RRG Storch V
The RRG Storch V was the only member of Alexander Lippisch's Storch series of tailless aircraft to be powered. It flew in 1929. Before the Storch V, Lippisch had designed only gliders, many of them tailless; the first of these, the Espenlaub E.2, was built by Espenlaub in 1922 but Lippisch, at RRG from 1925, did not return to the tailless layout until 1927. Development progressed with a series of the Storch models; the Storch V was the Storch IV with a small pusher configuration engine added behind the pilot. The Storch V had a straight edged wing with about 17° of sweep on the leading edge and with only slight taper and dihedral, it was built around a plywood skinned D-box leading edge spar and a second spar near mid-chord and was fabric covered. Broad, lobate ailerons were hinged at right angles to the line of flight, protruding beyond the trailing edges and carrying small trim tabs not fitted to the Storch IV. Broad, low endplate fins and rudders of about equal area, cambered on their inner surfaces provided directional stability and control.
Their profiles were lower and simpler than those on the Storch IV. The rudders could work together in opposition for braking; each wing was braced from a single point on the lower fuselage pod longeron to nose and rear spars at about 40% span by a faired V-strut. There were a pair of sturdy, vertical struts between the upper pod and the wing centre; the pod was flat sided, with angled upper and lower surfaces and on the Storch IV projected back to a line between the aileron trailing edges to provide some yaw stability. On the Storch V this provided a place to mount a small DKW 5–7 kW air-cooled two-stroke engine in pusher configuration with its output shaft just lower than the wing. Enclosed within a humped, metal cowling, it proved difficult to cool, so it was run at less than full power. There was a landing skid under the pod which extended back past the end of the pod to protect the propeller; the date of the first flight of the Storch V is not known but it was active during 1929 and flew well despite its low engine power.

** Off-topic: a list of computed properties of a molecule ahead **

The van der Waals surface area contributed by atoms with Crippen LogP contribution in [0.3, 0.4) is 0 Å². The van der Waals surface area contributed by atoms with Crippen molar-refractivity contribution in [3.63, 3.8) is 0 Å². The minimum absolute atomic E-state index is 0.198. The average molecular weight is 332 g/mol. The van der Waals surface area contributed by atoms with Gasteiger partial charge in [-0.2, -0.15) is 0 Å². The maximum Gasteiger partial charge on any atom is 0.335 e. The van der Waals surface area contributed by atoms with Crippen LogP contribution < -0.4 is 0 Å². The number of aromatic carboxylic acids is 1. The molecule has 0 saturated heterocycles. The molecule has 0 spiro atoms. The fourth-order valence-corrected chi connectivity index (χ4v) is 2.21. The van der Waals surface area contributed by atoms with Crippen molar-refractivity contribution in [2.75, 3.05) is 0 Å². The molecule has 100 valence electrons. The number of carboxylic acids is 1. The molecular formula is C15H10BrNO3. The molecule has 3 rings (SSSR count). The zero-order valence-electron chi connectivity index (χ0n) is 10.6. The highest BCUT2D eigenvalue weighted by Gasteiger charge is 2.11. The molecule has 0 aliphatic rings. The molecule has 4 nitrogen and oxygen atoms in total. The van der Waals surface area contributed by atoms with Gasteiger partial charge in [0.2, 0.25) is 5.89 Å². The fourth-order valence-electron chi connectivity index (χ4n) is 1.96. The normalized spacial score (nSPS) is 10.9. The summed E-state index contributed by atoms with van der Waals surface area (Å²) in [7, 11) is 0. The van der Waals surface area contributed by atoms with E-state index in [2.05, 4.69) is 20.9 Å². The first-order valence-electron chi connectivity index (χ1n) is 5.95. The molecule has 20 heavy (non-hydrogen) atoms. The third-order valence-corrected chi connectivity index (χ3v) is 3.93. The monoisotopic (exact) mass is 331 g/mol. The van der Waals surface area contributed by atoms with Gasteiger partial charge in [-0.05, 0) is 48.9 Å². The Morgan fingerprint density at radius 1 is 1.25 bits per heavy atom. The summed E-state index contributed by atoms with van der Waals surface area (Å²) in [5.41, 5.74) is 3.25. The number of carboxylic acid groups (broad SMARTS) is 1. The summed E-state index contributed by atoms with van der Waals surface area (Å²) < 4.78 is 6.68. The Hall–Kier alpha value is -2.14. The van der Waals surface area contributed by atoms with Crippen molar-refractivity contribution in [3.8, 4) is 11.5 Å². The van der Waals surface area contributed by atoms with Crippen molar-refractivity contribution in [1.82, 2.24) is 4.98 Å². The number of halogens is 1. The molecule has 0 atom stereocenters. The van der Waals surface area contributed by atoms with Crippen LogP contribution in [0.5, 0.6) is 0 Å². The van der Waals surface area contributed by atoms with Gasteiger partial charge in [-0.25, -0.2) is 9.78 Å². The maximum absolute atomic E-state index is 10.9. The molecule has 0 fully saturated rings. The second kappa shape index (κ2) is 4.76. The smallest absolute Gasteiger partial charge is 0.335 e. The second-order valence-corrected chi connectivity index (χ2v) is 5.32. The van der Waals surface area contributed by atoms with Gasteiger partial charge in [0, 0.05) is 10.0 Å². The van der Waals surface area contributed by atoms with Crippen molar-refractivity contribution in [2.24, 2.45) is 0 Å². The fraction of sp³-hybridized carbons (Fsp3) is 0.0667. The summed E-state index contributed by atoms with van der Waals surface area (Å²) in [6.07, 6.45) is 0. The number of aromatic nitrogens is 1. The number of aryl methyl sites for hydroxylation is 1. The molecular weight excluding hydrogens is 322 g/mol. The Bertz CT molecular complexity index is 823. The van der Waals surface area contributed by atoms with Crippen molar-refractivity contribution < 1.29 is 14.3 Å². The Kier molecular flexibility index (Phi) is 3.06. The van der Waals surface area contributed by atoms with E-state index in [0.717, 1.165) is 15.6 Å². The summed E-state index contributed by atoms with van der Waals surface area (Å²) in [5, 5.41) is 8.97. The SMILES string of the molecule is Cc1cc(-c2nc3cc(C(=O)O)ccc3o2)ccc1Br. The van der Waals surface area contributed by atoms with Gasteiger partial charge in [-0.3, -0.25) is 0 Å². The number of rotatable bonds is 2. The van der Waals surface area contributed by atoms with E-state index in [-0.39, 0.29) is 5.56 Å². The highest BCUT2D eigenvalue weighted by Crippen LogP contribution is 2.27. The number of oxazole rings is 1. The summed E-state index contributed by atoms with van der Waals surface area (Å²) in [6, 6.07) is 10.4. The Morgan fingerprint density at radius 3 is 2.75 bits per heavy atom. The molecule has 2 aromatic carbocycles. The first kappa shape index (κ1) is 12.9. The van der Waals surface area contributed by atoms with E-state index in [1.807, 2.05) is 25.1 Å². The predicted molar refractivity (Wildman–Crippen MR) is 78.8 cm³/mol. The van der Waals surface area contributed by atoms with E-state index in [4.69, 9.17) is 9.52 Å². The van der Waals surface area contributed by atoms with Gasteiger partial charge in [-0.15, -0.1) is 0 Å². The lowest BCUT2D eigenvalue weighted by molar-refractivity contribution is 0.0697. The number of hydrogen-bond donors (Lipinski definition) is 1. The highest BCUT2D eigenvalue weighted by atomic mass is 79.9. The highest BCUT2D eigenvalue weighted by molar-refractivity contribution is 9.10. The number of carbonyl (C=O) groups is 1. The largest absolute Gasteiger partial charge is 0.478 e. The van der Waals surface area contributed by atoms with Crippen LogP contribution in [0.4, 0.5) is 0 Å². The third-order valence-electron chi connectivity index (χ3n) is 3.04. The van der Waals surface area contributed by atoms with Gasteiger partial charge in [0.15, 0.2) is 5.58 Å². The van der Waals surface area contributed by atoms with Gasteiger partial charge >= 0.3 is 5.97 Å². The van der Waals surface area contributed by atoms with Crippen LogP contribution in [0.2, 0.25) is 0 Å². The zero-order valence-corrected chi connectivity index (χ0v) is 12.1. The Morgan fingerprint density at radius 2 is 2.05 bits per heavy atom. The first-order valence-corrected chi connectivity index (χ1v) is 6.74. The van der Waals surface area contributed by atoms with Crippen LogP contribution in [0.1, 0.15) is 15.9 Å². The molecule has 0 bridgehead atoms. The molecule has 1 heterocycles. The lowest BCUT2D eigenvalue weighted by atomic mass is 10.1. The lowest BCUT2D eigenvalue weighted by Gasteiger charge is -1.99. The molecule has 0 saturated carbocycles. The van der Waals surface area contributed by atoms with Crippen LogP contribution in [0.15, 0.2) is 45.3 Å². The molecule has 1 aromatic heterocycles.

It crashed whilst demonstrating at Darmstadt in gusty conditions. Data from L'Aerophile February 1930, p.39General characteristics Crew: One Length: 3.80 m Wingspan: 12.37 m Height: 2.0 m Wing area: 18.5 m2 Aspect ratio: 8 Empty weight: 170 kg Powerplant: 1 × DKW 500 cm3 air-cooled 2-stroke piston engine, 5.2–6.7 kW Propellers: 2-bladed RRG, 1.24 m diameterPerformance Maximum speed: 125 km/h at 100 m
Heinkel He 162
The Heinkel He 162 Volksjäger, the name of a project of the Emergency Fighter Program design competition, was a German single-engine, jet-powered fighter aircraft fielded by the Luftwaffe in World War II. It was designed and built and made of wood as metals were in short supply and prioritised for other aircraft. Volksjäger was the Reich Air Ministry's official name for the government design program competition won by the He 162 design. Other names given to the plane include Salamander, the codename of its construction program, Spatz, the name given to the plane by Heinkel. Through 1943 the U. S. 8th Air Force and German Luftwaffe entered a period of rapid evolution as both forces attempted to gain an advantage. Having lost too many fighters to the bombers' defensive guns, the Germans invested in a series of heavy weapons that allowed them to attack from outside the guns' effective range; the addition of heavy cannons like the 30mm calibre MK 108, heavier Bordkanone autoloading weapons in 37mm and 50mm calibres on their Zerstörer heavy fighters, the spring-1943 adoption of the Werfer-Granate 21 unguided rockets, gave the German single and twin-engined defensive fighters a degree of firepower never seen by Allied fliers.
Meanwhile, the single-engine aircraft like specially equipped Fw 190As added armor to protect their pilots from fire, allowing them to approach to distances where their heavy weapons could be used with some chance of hitting the bombers. All of this added to the weight being carried by both the single and twin-engine fighters affecting their performance; when the 8th Air Force re-opened its bombing campaign in early 1944 with the Big Week offensive, the bombers returned to the skies with the long-range P-51 Mustang in escort. Unencumbered with the heavy weapons needed to down a bomber, the Mustangs were able to fend off the Luftwaffe with relative ease; the Luftwaffe responded by changing tactics, forming in front of the bombers and making a single pass through the formations, giving the defense little time to react. The 8th Air Force responded with a change of its own, after Major General Jimmy Doolittle had ordered a change in fighter tactics earlier in 1944, amounting to an air supremacy entry into German airspace far ahead of the bombers' combat box formations — when at the end of April, he added additional directives allowing the fighters, following the bombers' flight back home to England, to roam over Germany and hit the Luftwaffe's defensive fighters wherever they could be found.